Proposals to mandate four- to six-month cooling-off periods have received public, bipartisan support from former SEC Chair Jay Clayton and current Commissioners Caroline Crenshaw and Allison Herren Lee. I believe this approach deserves further consideration.
Second, there currently are no limitations on when 10b5-1 plans can be canceled.
As a result, insiders can cancel a plan when they do have material nonpublic information. This seems upside-down to me. It also may undermine investor confidence.
In my view, canceling a plan may be as economically significant as carrying out an actual transaction. That’s because material nonpublic information might influence an insider’s decision to cancel an order to sell. Thus, I’ve asked staff to consider limitations on when and how plans can be canceled.
Third, there are no mandatory disclosure requirements regarding Rule 10b5‑1 plans. I believe more disclosure regarding the adoption, modification, and terms of Rule 10b5‑1 plans by individuals and companies could enhance confidence in our markets.
Fourth, there are no limits on the number of 10b5-1 plans that insiders can adopt. With the ability to enter into multiple plans, and potentially to cancel them, insiders might mistakenly think they have a “free option” to pick amongst favorable plans as they please. I have asked staff to consider whether there should be a limit on the number of 10b5-1 plans.
Make no mistake: As the rule stands today, cancelling or amending any 10b5-1 plans calls into question whether they were entered into in good faith. If insiders don’t act in good faith when using 10b5-1 plans, those plans will not offer them an affirmative defense.
In addition, I’ve asked staff to consider other potential reforms to the rule, including the intersection with share buybacks.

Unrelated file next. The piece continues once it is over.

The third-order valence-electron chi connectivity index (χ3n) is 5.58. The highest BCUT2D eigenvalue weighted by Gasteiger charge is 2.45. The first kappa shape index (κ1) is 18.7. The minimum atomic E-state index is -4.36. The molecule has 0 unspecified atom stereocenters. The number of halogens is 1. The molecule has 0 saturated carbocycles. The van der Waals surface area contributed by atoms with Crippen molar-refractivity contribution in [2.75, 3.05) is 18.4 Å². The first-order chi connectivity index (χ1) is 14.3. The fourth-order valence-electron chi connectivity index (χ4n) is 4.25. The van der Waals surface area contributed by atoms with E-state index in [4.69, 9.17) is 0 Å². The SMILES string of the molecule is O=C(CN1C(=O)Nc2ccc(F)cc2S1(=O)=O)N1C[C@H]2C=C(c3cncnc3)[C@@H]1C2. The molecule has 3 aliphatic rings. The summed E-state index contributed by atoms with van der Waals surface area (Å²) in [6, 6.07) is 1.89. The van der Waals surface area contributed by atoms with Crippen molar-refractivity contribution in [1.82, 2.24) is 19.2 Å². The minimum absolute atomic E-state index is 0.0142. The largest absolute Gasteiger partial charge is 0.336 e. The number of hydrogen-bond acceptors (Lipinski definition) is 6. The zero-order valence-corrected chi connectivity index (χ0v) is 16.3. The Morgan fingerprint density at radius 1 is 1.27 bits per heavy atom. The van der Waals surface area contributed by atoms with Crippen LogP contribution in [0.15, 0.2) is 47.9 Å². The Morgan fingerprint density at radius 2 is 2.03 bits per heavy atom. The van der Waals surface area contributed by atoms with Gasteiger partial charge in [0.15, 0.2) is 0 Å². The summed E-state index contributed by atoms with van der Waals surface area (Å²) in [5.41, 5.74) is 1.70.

Many companies may already do these things as they’re considered best practices for 10b5-1 plans. I believe, though, that our capital markets might be better served if these practices were consistently required.
These issues speak to the confidence that investors have in the markets — that everybody, from working families to big institutions to insiders, has a level playing field. Anytime we can increase investor confidence in the markets, that’s a good thing.
In closing, I’d just like to thank you all again for representing the interests of investors. Again, I look forward to hearing the readouts from your panel discussions. I’m happy to leave some time for questions.
 See, e.g., CFA Institute, “Payment for Order Flow in the United Kingdom” at 1 (2016), available at https://www.cfainstitute.org/-/media/documents/article/position-paper/payment-for-order-flow-united-kingdom.ashx.
 See Joint CSA/IIROC Consultation Paper 23-406, “Internalization within the Canadian Equity Market” at 8 (March 12, 2019) (“UMIR 6.4 requires that trades by marketplace participants and related entities, subject to some exceptions, are executed on a marketplace. The main policy objectives of this provision are to strengthen liquidity, support price discovery and contribute to transparency. UMIR 6.4 is relevant to internalization in the context that in jurisdictions such as the United States, the execution of retail orders can occur off-marketplace. This notable difference is a contributing factor in how the Canadian market has evolved and is a consideration in our review and discussion of any future policy work.”), available at https://www.osc.ca/sites/default/files/pdfs/irps/csa_20190312_internalization-within-the-canadian-equity-market.pdf.
 See Australian Securities & Investments Commission Market Supervision Update Issue 45, available at https://asic.gov.au/about-asic/corporate-publications/newsletters/asic-market-supervision-update/asic-market-supervision-update-previous-issues/asic-market-supervision-update-issue-45/.
 See ESMA Newsletter – Nº21 (Feb. 26, 2021), available at https://www.esma.europa.eu/press-news/esma-news/esma-newsletter-n%C2%BA21.
 See Jay Clayton, Letter to Rep. Brad Sherman (Sept. 14, 2020), available at https://www.sec.gov/files/clayton-letter-to-chairman-sherman-20200914.pdf; Caroline Crenshaw and Daniel Taylor, “Insider Trading Loopholes Need to Be Closed” (Mar. 15, 2021), available at https://www.bloombergquint.com/gadfly/insider-trading-loopholes-need-to-be-closed; and Allison Herren Lee, Letter to Sen. Elizabeth Warren (April 14, 2021), available at https://www.warren.senate.gov/imo/media/doc/Warren%20et%20al%20-%20Rule%2010b5-1%20-%20ES159896%20Response.pdf.
These remarks were delivered on June 10, 2021, by Gary Gensler, chairman of the U.S. Securities and Exchange Commission, at the meeting of the SEC investor advisory committee in Washington, D.C.